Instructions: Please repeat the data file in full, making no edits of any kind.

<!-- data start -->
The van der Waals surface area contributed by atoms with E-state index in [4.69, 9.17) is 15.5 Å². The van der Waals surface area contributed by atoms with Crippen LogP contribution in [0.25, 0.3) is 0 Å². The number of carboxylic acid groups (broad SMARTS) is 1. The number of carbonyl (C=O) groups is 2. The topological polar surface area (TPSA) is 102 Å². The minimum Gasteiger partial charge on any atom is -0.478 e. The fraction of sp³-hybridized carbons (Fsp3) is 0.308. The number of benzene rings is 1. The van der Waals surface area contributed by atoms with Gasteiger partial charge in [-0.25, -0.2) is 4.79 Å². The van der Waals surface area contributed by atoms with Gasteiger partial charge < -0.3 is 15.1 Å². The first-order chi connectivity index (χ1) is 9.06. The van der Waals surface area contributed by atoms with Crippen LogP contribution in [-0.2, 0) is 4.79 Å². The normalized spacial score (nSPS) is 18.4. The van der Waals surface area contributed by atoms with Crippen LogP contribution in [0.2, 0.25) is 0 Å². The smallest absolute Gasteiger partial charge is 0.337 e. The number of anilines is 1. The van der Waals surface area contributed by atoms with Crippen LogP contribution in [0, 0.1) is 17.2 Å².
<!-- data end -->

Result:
The van der Waals surface area contributed by atoms with E-state index in [4.69, 9.17) is 15.5 Å². The van der Waals surface area contributed by atoms with Crippen LogP contribution in [0.25, 0.3) is 0 Å². The number of carboxylic acid groups (broad SMARTS) is 1. The number of carbonyl (C=O) groups is 2. The topological polar surface area (TPSA) is 102 Å². The minimum Gasteiger partial charge on any atom is -0.478 e. The fraction of sp³-hybridized carbons (Fsp3) is 0.308. The number of benzene rings is 1. The van der Waals surface area contributed by atoms with Gasteiger partial charge in [-0.25, -0.2) is 4.79 Å². The van der Waals surface area contributed by atoms with Gasteiger partial charge < -0.3 is 15.1 Å². The first-order chi connectivity index (χ1) is 9.06. The van der Waals surface area contributed by atoms with Crippen LogP contribution in [-0.2, 0) is 4.79 Å². The normalized spacial score (nSPS) is 18.4. The van der Waals surface area contributed by atoms with Crippen LogP contribution in [0.2, 0.25) is 0 Å². The smallest absolute Gasteiger partial charge is 0.337 e. The number of anilines is 1. The van der Waals surface area contributed by atoms with Crippen LogP contribution in [0, 0.1) is 17.2 Å².